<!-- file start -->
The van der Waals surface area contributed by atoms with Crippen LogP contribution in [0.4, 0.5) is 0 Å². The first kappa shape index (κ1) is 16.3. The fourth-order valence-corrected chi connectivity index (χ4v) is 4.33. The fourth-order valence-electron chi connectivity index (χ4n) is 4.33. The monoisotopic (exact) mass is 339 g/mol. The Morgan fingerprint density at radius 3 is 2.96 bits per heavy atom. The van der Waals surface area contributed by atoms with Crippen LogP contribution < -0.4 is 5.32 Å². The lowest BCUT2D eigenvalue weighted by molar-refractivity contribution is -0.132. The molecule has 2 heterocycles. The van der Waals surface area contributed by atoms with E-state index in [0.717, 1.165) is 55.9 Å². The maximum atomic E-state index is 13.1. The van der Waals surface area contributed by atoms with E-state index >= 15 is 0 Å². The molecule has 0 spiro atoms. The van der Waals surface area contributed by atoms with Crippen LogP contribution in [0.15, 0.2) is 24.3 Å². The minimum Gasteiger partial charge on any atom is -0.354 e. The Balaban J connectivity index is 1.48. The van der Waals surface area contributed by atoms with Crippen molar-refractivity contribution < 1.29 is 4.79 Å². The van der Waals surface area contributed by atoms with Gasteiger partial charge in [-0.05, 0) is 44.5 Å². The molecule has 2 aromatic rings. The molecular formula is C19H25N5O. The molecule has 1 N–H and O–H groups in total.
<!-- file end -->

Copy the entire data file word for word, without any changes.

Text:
The van der Waals surface area contributed by atoms with Crippen LogP contribution in [0.4, 0.5) is 0 Å². The first kappa shape index (κ1) is 16.3. The fourth-order valence-corrected chi connectivity index (χ4v) is 4.33. The fourth-order valence-electron chi connectivity index (χ4n) is 4.33. The monoisotopic (exact) mass is 339 g/mol. The Morgan fingerprint density at radius 3 is 2.96 bits per heavy atom. The van der Waals surface area contributed by atoms with Crippen LogP contribution < -0.4 is 5.32 Å². The lowest BCUT2D eigenvalue weighted by molar-refractivity contribution is -0.132. The molecule has 2 heterocycles. The van der Waals surface area contributed by atoms with E-state index in [0.717, 1.165) is 55.9 Å². The maximum atomic E-state index is 13.1. The van der Waals surface area contributed by atoms with E-state index >= 15 is 0 Å². The molecule has 0 spiro atoms. The van der Waals surface area contributed by atoms with Crippen LogP contribution in [0.15, 0.2) is 24.3 Å². The minimum Gasteiger partial charge on any atom is -0.354 e. The Balaban J connectivity index is 1.48. The van der Waals surface area contributed by atoms with Crippen molar-refractivity contribution < 1.29 is 4.79 Å². The van der Waals surface area contributed by atoms with Gasteiger partial charge in [-0.05, 0) is 44.5 Å². The molecule has 2 aromatic rings. The molecular formula is C19H25N5O. The molecule has 1 N–H and O–H groups in total.